The Football Premier League may have to renegotiate its exclusive agreements with Sky Sports and ESPN, after Karen Murphy, the pub landlady who was fighting a legal battle against the Premier League over using a foreign TV decoder in her pub to screen games, won her battle in the European court.
Murphy was originally taken to court for using a Greek decoder in her pub to screen football matches and fined £8,000.
She then continued with the case, taking it to Luxembourg where it was ruled this morning by the European Court of Justice that the exclusive licenses for broadcasting football matches across separate EU countries was ‘contrary to EU law'.
The ruling stated that in its attempt to justify the restriction set by the Premier League, it was unable to claim copyright over its own matches, as sporting events could not be considered as an author’s own intellectual creation.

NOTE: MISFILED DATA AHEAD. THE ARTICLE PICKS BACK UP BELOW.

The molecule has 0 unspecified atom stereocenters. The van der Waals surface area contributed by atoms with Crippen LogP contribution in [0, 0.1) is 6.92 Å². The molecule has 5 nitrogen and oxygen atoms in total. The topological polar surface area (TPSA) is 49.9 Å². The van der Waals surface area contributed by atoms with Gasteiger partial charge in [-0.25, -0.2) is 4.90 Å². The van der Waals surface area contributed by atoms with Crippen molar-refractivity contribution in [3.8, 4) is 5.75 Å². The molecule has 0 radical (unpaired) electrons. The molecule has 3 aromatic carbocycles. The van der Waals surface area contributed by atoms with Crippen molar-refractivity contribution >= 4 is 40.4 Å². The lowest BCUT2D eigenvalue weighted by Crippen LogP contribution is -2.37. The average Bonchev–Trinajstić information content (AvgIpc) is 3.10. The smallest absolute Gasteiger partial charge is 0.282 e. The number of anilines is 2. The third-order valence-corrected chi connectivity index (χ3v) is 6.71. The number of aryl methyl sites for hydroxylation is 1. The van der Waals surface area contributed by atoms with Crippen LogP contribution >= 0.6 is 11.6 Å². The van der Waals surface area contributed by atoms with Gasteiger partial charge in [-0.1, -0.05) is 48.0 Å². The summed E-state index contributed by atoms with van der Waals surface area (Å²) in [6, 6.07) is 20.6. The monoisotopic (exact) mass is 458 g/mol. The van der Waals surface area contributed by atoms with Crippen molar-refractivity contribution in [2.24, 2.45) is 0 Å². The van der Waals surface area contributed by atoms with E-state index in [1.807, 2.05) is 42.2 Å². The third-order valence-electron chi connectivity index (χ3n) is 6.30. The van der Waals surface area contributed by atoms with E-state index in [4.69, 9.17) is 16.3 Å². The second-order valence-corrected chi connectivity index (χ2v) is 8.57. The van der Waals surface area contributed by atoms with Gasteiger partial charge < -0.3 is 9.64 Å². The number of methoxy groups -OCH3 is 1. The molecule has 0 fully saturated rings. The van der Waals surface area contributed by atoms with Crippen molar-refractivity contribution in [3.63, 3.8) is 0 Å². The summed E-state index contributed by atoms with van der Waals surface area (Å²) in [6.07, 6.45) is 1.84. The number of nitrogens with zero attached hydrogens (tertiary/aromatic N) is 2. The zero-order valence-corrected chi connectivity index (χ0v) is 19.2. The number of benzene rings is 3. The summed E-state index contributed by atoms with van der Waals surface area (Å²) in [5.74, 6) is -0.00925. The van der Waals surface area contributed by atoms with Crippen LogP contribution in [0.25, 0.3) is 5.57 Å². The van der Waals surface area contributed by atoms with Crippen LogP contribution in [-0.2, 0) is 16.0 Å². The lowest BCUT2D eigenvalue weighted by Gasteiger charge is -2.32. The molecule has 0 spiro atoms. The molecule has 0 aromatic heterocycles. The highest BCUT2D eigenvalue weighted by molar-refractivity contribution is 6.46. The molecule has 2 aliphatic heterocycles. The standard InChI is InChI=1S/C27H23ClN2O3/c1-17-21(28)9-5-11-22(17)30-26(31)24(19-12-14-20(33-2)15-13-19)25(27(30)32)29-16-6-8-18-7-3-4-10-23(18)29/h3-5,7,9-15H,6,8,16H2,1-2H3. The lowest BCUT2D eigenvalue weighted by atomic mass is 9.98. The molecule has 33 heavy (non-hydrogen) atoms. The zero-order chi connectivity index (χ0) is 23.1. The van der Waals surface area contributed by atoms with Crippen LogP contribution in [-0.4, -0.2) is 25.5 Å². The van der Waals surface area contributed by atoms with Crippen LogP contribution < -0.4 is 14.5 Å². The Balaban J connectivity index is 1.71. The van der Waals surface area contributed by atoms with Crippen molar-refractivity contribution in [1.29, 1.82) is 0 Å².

It was ruled that exclusive licenses also contravened EU competition law, if the licence agreement meant that decoder cards could not be supplied to viewers who wished to watch broadcasts outside of the member state in which that licence had been granted.
However, a warning was also sounded by the court that "The screening in a pub of football-match broadcasts containing protected works requires the authorisation of the author of those works."
The Premier League’s agreements for exclusive broadcast rights to its matches with broadcasters Sky Sports and ESPN may have to be overhauled as a result.
Commenting Tony Ballard, partner at law firm Harbottle & Lewis, said:"The Court held that the showing of a broadcast in a pub without consent is itself an infringement of copyright. Rights holders may therefore yet see off the pubs and the biter may yet be bit.
"This is because the pub is perfectly free to get itself a decoder card from a Greek broadcaster, which the Court has ruled is a single market issue, but if they use the card in the pub then that is a copyright issue. In other words, the landlady can't use the card to show Premier League football to customers, but only for her private use."